Leg length discrepancy and adolescent idiopathic scoliosis: clinical and radiological characteristics

Spine Deform. 2022 Mar;10(2):307-314. doi: 10.1007/s43390-021-00417-0. Epub 2021 Sep 28.

Abstract

Purpose: This retrospective study aimed to present the clinical and radiological features of functional scoliosis due to LLD and LLD concurrent with AIS; it also aimed to define their relationships for differentiating functional scoliosis due to LLD and LLD concurrent with AIS.

Methods: This study was conducted as a single-center retrospective comparative study on 47 scoliosis patients with diagnosed LLD, aged 10-18 years. Cases with a diagnosis of structural LLD were divided into two groups according to the presence or absence of concurrent AIS. Data on demographics and the angle of trunk rotation on a sacral basis (ATRsacrum) were recorded. Limb length was clinically measured with a tape measure and clinical LLD (C-LLD) scoliometer test. Cobb angle, axial rotation, pelvic obliquity, and radiological LLD (R-LLD) were obtained from standing spine radiographs and measured by two blinded orthopedic spine surgeons.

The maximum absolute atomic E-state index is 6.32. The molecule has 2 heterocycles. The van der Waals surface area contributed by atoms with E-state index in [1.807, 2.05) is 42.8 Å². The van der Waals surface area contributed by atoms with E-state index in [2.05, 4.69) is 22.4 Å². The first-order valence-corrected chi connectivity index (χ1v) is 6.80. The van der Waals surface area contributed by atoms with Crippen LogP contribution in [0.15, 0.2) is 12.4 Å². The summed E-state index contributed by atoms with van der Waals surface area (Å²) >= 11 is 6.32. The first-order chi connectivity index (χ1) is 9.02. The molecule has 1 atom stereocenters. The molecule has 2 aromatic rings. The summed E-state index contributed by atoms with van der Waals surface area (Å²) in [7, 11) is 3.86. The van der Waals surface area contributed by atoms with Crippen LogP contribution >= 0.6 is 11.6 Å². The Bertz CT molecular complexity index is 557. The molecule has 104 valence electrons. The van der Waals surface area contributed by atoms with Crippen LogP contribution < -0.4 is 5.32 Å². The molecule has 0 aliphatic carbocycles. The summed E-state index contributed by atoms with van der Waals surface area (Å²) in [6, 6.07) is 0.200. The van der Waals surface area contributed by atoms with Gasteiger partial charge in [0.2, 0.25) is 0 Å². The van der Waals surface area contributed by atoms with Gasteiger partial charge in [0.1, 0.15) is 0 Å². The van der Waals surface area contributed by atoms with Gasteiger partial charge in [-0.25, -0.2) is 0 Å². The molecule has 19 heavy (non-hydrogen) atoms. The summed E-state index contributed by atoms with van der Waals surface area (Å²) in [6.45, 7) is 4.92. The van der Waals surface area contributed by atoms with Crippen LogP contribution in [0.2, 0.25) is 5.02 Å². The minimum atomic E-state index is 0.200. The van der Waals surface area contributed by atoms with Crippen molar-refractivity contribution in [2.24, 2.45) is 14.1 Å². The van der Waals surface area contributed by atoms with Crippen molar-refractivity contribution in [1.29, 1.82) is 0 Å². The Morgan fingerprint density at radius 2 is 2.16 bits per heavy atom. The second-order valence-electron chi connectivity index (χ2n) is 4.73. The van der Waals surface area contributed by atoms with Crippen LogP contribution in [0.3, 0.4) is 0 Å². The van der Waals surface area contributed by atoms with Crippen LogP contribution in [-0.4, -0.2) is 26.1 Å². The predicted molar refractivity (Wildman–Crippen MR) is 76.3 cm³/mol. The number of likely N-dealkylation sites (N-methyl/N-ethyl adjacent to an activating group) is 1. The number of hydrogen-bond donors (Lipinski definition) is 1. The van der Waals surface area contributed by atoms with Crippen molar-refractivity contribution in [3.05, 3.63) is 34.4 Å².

Results: The prevalence of LLD was 6.7% in scoliosis patients in our study population. Cobb angle and apical rotation were higher in the LLD concurrent with AIS group than in the LLD group (p ≤ 0.05). The C-LLDscoliometer test results were strongly correlated with both C-LLDtape measure (r = 0.651; p = 0.000) and ATRsacrum (r = 0.688; p = 0.000).

Conclusion: LLD may develop as a result of adaptive changes due to scoliosis, or a concurrent condition to scoliosis. Cobb angle and apical rotation are the features that differentiate AIS from functional scoliosis in patients with LLD. The C-LLD scoliometer test can be an effective, practical, and useful method for measuring C-LLD, but its validity and reliability should be determined.

Trial registration: This study was retrospectively registered at ClinicalTrials.gov (number: NCT04713397, date of registration: 01/14/2021).

Level of evidence: III.

Keywords: Leg length discrepancy; Leg length discrepancy scoliometer test; Pelvic obliquity; Scoliosis.

MeSH terms

  • Adolescent
  • Child
  • Humans
  • Leg
  • Reproducibility of Results
  • Retrospective Studies
  • Sacrum
  • Scoliosis* / surgery

Associated data

  • ClinicalTrials.gov/NCT04713397